In B2B, the best way to make customers truly love you is to help them improve in their own jobs. Just as you are trying to grow the business you work for, your customers are individuals or teams that want to grow their own organizations. So consider how you can help them reach their potential with your marketing efforts.
How to implement fan-driven marketing
Now you’re ready to implement some tactics to create, nurture and empower your superfans.
Measure brand love
How do you create benchmarks around something as nebulous as emotional attachment? After all, your stakeholders won’t be satisfied with pure speculation.
Thankfully, there is a way to objectively measure brand love. You can run surveys or interviews that ask customers questions about their emotional investment in your brand, such as:
- To what extent do you feel that using [Product] says something “true” and “deep” about who you are as a person?
- Is [Company] an important part of how you see yourself?
- Does [Product]contribute something towards making your life worth living?
- How frequently do you find that [Company] keeps popping into your head?
- Do you feel there is a natural “fit” between you and [Product]?
To help you incorporate a quantifiable scale of brand love into your marketing mix, I’ve adapted the questions above and more of Ahuvia’s work into a custom Notion template.
Put your customers first
To transition from fan-driven marketing strategy to actionable tactics, I’d like to introduce you to a framework made by Sophia Agustina, global brand-to-demand strategy at IBM.
Agustina allowed me to be the first to publish this graphic that she crafted in collaboration with Margaret Safford, head of US community at greyhairworks!
As you can find above,the 9C’s framework combines 8 different concepts to center the customer at the core of your marketing campaigns:
- Context: Are you relevant and memorable such that customers give you mindshare and time?
- Company: Are you creating a customer-first culture or focused on short-term outcomes?
- Competitor: What is the one thing you do best? What does exceptional look like for your brand?
- Collaboration: Who can you collaborate with to achieve outsized outcomes (consider your customers are also collaborators)?
- Content: Is it credible and authentic yet provocative, does it evoke feeling? Is it useful?
- Campaign: Are you leveraging data to inform messaging and creative, personalized to deliver value?
- Channel: How can you ensure you are where your audience is at the right time?
- Conversion: Can you focus on customer outcomes while driving business goals and ROI?
By answering these questions and using all of your marketing campaigns to prioritize your customers and your needs, you can foster brand love in a sustainable and strategic way.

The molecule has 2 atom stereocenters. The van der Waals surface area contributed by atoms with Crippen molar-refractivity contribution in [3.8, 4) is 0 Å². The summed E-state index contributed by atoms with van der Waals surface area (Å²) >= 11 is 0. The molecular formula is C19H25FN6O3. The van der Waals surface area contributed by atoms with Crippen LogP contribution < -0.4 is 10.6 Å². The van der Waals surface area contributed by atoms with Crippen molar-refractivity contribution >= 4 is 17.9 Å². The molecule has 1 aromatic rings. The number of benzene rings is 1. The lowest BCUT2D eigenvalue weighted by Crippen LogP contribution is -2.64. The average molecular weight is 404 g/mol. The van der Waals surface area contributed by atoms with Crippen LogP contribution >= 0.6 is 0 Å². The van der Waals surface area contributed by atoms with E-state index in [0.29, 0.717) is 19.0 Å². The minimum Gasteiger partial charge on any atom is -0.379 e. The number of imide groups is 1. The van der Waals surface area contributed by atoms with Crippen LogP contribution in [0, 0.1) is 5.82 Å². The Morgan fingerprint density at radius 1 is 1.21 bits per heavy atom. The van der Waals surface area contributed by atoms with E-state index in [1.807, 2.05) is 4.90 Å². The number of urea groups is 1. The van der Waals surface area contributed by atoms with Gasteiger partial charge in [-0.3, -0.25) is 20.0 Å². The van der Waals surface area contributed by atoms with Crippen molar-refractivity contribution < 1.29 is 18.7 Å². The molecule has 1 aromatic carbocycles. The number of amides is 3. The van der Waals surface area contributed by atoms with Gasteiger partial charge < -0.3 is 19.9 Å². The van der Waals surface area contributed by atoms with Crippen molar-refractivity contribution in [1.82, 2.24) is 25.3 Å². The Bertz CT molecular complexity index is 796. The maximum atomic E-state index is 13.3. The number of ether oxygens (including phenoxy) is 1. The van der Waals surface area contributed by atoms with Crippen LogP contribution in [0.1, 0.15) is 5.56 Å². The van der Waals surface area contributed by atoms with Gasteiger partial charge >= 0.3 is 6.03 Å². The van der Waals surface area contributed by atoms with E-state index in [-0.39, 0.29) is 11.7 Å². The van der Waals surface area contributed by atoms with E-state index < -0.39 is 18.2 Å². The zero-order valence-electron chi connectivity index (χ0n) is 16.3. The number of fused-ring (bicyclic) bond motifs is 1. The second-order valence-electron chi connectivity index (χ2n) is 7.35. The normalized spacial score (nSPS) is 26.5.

Meet practical and emotional needs of your fans
If you’d like to fulfill both practical (e.g., safety, self-actualization) and emotional (e.g., belonging, esteem) needs of your customers, consider categorizing your marketing activities into the following buckets:
- Fan communication: Speak with your customers one-on-one via customer support, social media engagement and other practical communications.
- Fan advocacy: Expand past communication and engage customers one-on-one on a more emotional level by advocating for their interests and success via promotion and collaborations.
- Useful content: Create useful content that helps your customers improve their skills at scale.
- Emotional content: Create content that fosters parasocial attachment by allowing your customers to see the human side to your business and people within your organization.
As with any tactic, the most effective combination of fan engagements will change from one business to another. But at its core, each marketing activity needs to be customer-centric and drive business ROI through a relentless focus on customer outcomes.
When you put in an effort to help your biggest fans, they will help you 10 times more.
Yes, targeting something as subjective as brand love can be scary. You’re messing with people’s deep emotional attachments, and there are plenty of risks to getting that wrong. But as with any meaningful relationship, love is usually worth it.
So show your customers that you care about them becoming your fans. And demonstrate that you love them as much as they are starting to love you.
Opinions expressed in this article are those of the guest author and not necessarily Search Engine Land. Staff authors are listed here.